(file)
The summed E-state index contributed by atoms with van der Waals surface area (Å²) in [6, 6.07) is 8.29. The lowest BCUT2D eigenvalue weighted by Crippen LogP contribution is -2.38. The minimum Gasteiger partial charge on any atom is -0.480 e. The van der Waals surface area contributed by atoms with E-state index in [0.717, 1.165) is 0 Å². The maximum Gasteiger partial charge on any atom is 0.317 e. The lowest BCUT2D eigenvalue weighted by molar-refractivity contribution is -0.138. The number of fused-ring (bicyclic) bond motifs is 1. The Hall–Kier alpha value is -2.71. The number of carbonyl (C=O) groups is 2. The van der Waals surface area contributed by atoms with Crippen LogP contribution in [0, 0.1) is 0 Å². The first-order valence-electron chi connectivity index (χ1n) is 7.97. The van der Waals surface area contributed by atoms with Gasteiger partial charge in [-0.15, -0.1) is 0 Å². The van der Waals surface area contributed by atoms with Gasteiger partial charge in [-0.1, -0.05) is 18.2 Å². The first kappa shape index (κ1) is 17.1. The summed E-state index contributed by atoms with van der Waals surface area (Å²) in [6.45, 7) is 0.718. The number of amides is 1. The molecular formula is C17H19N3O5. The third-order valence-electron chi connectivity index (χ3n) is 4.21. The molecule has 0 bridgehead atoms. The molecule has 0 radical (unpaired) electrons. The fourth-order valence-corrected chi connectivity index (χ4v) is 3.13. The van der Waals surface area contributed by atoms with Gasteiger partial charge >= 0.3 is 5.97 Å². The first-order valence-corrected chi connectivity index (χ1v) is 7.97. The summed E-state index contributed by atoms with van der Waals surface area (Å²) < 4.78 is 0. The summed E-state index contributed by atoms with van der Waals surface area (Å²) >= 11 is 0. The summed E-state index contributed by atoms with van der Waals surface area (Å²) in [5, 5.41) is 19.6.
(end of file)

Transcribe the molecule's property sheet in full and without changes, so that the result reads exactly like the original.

The summed E-state index contributed by atoms with van der Waals surface area (Å²) in [6, 6.07) is 8.29. The lowest BCUT2D eigenvalue weighted by Crippen LogP contribution is -2.38. The minimum Gasteiger partial charge on any atom is -0.480 e. The van der Waals surface area contributed by atoms with E-state index in [0.717, 1.165) is 0 Å². The maximum Gasteiger partial charge on any atom is 0.317 e. The lowest BCUT2D eigenvalue weighted by molar-refractivity contribution is -0.138. The number of fused-ring (bicyclic) bond motifs is 1. The Hall–Kier alpha value is -2.71. The number of carbonyl (C=O) groups is 2. The van der Waals surface area contributed by atoms with Crippen LogP contribution in [0, 0.1) is 0 Å². The first-order valence-electron chi connectivity index (χ1n) is 7.97. The van der Waals surface area contributed by atoms with Gasteiger partial charge in [-0.15, -0.1) is 0 Å². The van der Waals surface area contributed by atoms with Gasteiger partial charge in [-0.1, -0.05) is 18.2 Å². The first kappa shape index (κ1) is 17.1. The summed E-state index contributed by atoms with van der Waals surface area (Å²) in [6.45, 7) is 0.718. The number of amides is 1. The molecular formula is C17H19N3O5. The third-order valence-electron chi connectivity index (χ3n) is 4.21. The molecule has 0 bridgehead atoms. The molecule has 0 radical (unpaired) electrons. The fourth-order valence-corrected chi connectivity index (χ4v) is 3.13. The van der Waals surface area contributed by atoms with Gasteiger partial charge >= 0.3 is 5.97 Å². The first-order valence-corrected chi connectivity index (χ1v) is 7.97. The summed E-state index contributed by atoms with van der Waals surface area (Å²) < 4.78 is 0. The summed E-state index contributed by atoms with van der Waals surface area (Å²) >= 11 is 0. The summed E-state index contributed by atoms with van der Waals surface area (Å²) in [5, 5.41) is 19.6.